Dupuytren's Contracture Specialist

Harris S. Rose, MD -  - Orthopedic Surgeon

Precision Bone & Joint

Harris S. Rose, MD

Orthopedic Surgeon located in Austin, TX

Thickened, bent fingers can be a sign of a treatable condition called Dupuytren’s contracture. If you think you have Dupuytren’s contracture, Dr. Harris Rose and the orthopaedic specialists at Precision Bone and Joint in Austin, Texas, can provide you with treatment options to help you regain use of your hand so you can get back to the activities you love. Find out how they can help by calling or booking a consultation online today. The office is just minutes from Cedar Park and Round Rock.

Dupuytren's Contracture

What is Dupuytren’s contracture?

Dupuytren’s contracture is a gradual abnormal thickening of tissue that causes your fingers to bend into your palm. This disease may feel uncomfortable, but generally isn’t painful. Occasionally, Dupuytren’s contracture causes thickening on top of your knuckles or creates lumps and cords on the soles of your feet.

Dupuytren’s contracture is caused by a specific genetic abnormality, and the condition tends to be found in families with northern European heritage. Dupuytren’s contracture is more common in men and people older than 40.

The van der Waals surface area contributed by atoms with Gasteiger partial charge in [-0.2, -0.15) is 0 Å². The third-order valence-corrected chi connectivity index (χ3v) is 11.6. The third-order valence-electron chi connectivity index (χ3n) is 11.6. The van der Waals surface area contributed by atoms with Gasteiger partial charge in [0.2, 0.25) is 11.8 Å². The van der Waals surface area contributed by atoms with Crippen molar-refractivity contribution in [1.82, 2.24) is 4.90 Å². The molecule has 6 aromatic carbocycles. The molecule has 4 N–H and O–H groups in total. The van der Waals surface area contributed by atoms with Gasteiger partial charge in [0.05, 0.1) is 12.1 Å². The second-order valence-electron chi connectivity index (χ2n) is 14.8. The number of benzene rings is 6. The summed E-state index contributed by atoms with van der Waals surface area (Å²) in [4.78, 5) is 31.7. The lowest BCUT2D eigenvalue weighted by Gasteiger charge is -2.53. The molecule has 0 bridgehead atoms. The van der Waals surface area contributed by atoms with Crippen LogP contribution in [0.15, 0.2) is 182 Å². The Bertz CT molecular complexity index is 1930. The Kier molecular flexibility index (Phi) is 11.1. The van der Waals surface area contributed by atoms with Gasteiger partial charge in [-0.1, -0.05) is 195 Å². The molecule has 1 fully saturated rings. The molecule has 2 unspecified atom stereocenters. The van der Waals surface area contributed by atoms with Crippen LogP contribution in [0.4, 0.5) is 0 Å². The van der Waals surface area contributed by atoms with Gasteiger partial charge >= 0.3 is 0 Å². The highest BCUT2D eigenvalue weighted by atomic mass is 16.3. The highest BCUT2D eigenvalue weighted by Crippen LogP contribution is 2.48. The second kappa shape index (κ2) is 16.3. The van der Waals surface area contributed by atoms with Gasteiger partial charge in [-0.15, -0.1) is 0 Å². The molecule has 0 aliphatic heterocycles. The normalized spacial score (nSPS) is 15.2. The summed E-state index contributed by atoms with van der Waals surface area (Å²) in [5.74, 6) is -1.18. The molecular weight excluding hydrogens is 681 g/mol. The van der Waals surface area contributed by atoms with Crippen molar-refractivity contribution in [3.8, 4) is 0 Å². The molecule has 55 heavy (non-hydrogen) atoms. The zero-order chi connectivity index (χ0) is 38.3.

What are the symptoms of Dupuytren’s contracture?

While each case is different, symptoms of Dupuytren’s contracture generally include:

  • Lumps and pits in the palm
  • Bent fingers
  • Thick cords from the palm into one or more fingers, usually the ring or smaller fingers

In many cases, you may see symptoms of Dupuytren’s contracture in both hands, but each hand can be affected differently.

How is Dupuytren’s contracture treated?

Because Dupuytren’s contracture progresses slowly, your practitioner at Precision Bone and Joint typically recommends monitoring you over time until it causes problems with hand function. Even if you have symptoms of Dupuytren’s contracture, that doesn’t necessarily mean your condition will advance or get worse. If you have a lump that’s painful, steroid injections may provide you relief.

If your condition is more serious, and your fingers are bent to the point that you have trouble doing things with your hand, Dr. Harris Rose may recommend surgery to straighten your fingers. Some of the surgical options to help your condition are:

  • Needle aponeurotomy: this procedure is often performed at Precision Bone and Joint and offers a quick recovery time. After administering a local anesthetic, your doctor uses the needle as a surgical instrument to cut the cord that’s holding your finger in a bent position. Most needle aponeurotomy patients leave the office with straight fingers and recover in just a day or two.
  • Partial fasciectomy: involves making an incision in your hand and removing the contracted tissue. After surgery, you should be able to extend your fingers and use your hand again, although individual results may vary. Because a partial fasciectomy is open surgery, it requires a trip to the operating room and hand therapy afterward.

If you have Dupuytren’s contracture, and you’ve been searching for options to help you regain use of your hands, then look no further than the board-certified expertise of Dr. Harris Rose and Precision Bone and Joint. Call or book a consultation online today.

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